ARD 263 Technical Aspects Of Materials I (3)
Students gain ‘hands-on’ experience with a wide range of materials, discover inherent characteristics of materials, and learn the processes used to produce and form them. New materials generated in response to concerns about conservation, renewable and reusable resources, recyclability, product life cycle analysis, and associated environmental impacts are explored. *One cross- concentration Technical Aspect course may be substituted.
ARD 276 Sculpture (3)
Introduces the elements and principles of three-dimensional design through form development. Students discover materials and processes while developing an awareness of surface. Individual expression through unique objects and the production of multiples is encouraged
ARD 311 Design Research Skills (2)
Good design requires competent design research. Knowing how to ask the right questions precedes looking for answers. In an age of too much information a good designer seeks quality research information to integrate human behavior with ecological preservation.
ARD 314 Graphic Design: Intermediate (3)
Theory and practice related to the understanding of how symbolism and semiotics function in graphic design. Includes a broad overview of graphic design history and an understanding of how graphic design functions in the third dimension. (Packaging, environmental, architectural and signage touch points). Prerequisite: ARD 214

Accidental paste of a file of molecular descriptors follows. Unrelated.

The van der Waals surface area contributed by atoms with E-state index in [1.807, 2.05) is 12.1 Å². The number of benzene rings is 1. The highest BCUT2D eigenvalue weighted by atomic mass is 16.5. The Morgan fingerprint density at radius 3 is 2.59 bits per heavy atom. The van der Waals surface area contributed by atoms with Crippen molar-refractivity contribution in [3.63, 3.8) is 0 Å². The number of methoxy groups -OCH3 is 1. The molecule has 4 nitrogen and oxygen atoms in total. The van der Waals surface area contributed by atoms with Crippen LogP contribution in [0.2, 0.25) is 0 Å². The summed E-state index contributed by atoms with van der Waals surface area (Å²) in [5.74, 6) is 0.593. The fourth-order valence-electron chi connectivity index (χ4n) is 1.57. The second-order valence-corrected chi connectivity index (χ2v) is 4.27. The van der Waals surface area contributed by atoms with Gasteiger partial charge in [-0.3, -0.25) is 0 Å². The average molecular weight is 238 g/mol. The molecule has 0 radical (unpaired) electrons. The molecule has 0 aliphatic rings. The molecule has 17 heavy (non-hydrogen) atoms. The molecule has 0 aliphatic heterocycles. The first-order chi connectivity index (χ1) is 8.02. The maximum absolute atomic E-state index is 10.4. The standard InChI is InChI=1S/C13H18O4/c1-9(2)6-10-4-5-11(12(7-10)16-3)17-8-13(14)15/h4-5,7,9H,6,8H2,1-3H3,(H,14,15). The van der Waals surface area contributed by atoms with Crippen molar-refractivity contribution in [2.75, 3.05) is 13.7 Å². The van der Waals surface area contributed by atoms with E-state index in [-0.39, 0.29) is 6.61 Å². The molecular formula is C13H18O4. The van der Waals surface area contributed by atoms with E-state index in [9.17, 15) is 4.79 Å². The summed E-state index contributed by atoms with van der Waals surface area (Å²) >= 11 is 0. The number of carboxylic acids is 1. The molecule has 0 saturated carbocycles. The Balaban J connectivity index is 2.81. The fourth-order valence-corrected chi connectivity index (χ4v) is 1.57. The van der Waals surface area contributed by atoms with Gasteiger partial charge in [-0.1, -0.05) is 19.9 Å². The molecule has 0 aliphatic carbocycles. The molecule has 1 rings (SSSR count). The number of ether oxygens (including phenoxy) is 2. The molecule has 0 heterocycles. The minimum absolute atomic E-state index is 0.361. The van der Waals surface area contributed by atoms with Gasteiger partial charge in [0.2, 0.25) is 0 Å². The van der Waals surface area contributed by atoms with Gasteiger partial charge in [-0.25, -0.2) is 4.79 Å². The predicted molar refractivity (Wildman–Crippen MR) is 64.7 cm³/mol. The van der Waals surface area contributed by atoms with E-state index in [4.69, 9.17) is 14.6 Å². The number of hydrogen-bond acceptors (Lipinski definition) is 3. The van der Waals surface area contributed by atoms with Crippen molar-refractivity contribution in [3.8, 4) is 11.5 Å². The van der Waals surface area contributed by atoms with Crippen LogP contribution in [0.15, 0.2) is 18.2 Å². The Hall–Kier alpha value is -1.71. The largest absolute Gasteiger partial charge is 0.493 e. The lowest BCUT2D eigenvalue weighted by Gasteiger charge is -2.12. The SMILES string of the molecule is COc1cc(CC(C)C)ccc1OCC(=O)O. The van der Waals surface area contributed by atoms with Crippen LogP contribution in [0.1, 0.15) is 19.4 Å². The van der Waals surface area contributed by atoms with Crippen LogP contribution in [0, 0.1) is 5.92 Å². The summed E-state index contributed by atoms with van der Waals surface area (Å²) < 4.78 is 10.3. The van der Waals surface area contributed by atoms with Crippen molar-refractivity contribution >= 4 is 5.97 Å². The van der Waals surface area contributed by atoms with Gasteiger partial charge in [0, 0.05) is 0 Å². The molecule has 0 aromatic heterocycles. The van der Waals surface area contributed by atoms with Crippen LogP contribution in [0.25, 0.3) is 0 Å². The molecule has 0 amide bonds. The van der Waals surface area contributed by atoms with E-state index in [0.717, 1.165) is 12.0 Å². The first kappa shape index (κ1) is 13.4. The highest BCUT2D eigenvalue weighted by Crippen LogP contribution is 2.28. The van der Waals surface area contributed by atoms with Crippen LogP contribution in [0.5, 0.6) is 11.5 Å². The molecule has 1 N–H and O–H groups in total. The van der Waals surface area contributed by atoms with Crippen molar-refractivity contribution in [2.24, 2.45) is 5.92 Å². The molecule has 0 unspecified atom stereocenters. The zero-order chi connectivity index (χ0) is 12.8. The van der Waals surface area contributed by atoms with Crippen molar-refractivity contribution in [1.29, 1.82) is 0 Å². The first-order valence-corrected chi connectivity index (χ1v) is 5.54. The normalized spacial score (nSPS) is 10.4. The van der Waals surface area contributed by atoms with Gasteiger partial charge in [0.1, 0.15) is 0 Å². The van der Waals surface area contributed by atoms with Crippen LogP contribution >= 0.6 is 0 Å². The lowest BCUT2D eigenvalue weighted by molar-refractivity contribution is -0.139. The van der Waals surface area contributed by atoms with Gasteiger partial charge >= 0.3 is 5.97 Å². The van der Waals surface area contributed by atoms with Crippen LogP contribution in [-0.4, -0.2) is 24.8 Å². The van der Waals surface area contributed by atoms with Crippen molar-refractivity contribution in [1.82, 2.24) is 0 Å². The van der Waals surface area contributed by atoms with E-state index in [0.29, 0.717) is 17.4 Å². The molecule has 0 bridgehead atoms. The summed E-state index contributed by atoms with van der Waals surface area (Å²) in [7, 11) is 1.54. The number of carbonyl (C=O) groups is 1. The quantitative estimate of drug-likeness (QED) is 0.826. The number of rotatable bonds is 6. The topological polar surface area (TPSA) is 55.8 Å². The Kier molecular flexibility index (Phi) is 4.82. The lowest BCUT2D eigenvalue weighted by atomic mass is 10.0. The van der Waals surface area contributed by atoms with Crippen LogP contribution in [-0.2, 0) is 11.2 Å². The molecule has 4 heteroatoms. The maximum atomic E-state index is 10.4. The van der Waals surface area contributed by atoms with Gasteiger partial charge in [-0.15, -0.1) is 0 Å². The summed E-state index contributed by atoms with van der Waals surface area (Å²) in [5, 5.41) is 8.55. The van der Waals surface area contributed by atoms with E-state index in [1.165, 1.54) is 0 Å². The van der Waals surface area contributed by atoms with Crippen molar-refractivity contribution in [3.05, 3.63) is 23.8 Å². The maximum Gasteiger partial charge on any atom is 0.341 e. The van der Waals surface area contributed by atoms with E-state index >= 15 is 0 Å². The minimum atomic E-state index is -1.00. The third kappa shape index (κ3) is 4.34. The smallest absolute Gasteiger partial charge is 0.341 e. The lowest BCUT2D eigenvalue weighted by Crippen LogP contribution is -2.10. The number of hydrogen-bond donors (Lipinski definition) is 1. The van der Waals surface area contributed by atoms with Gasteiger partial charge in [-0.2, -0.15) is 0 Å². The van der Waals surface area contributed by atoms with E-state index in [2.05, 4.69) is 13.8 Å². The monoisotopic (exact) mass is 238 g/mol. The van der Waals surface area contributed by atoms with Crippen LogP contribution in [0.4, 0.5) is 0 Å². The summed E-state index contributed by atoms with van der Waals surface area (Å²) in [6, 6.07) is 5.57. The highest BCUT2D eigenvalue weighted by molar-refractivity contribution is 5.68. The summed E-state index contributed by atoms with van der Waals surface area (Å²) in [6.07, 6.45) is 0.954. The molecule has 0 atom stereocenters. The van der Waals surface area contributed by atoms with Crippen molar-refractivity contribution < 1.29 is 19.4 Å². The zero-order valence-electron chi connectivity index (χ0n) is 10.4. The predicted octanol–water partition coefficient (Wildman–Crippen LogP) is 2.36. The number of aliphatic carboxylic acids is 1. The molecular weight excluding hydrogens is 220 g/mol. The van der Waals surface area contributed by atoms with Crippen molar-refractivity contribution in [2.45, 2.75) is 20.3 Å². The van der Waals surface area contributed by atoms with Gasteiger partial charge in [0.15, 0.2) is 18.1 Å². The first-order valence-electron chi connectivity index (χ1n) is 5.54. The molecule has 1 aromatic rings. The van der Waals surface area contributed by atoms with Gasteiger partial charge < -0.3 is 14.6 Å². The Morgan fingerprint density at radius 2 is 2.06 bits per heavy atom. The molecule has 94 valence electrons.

ARD 354 Jacquard Design (3)
Builds on knowledge of woven structure and surface design principles teaching students to create patterns and weaves for jacquard upholstery. Through the use of professional software, students’ designs are woven as samples in a textile mill. Students use drawing, color theory, basic math, and organizational skills to complete design projects for industry. Prerequisites: ARD 205 and ARD 225.
ARD 363 Technical Aspects Of Materials II (3)
Students research the technical aspects of alternative materials developed in response to issues regarding conservation, renewable and reusable resources, and recyclability. Students gain a pragmatic understanding of these new materials and how they can be used to the benefit of society and the environment. *One cross-concentration Technical Aspects course may be substituted.
ARD 395 Art & Design Project (3)
Deepens the skills learned in ARD 329. Emphasis on individual professional development and the production of a product, set of products, or piece(s) of art. Instructors approve the project topics. Students prepare a report of the project and complete a project portfolio using advanced presentation techniques. Students are encouraged to select a challenging and inspiring topic that generates individual expertise and lays the groundwork for subsequent professional projects. Prerequisite: ARD 329.
ARD 403 Contemporary Criticism (3)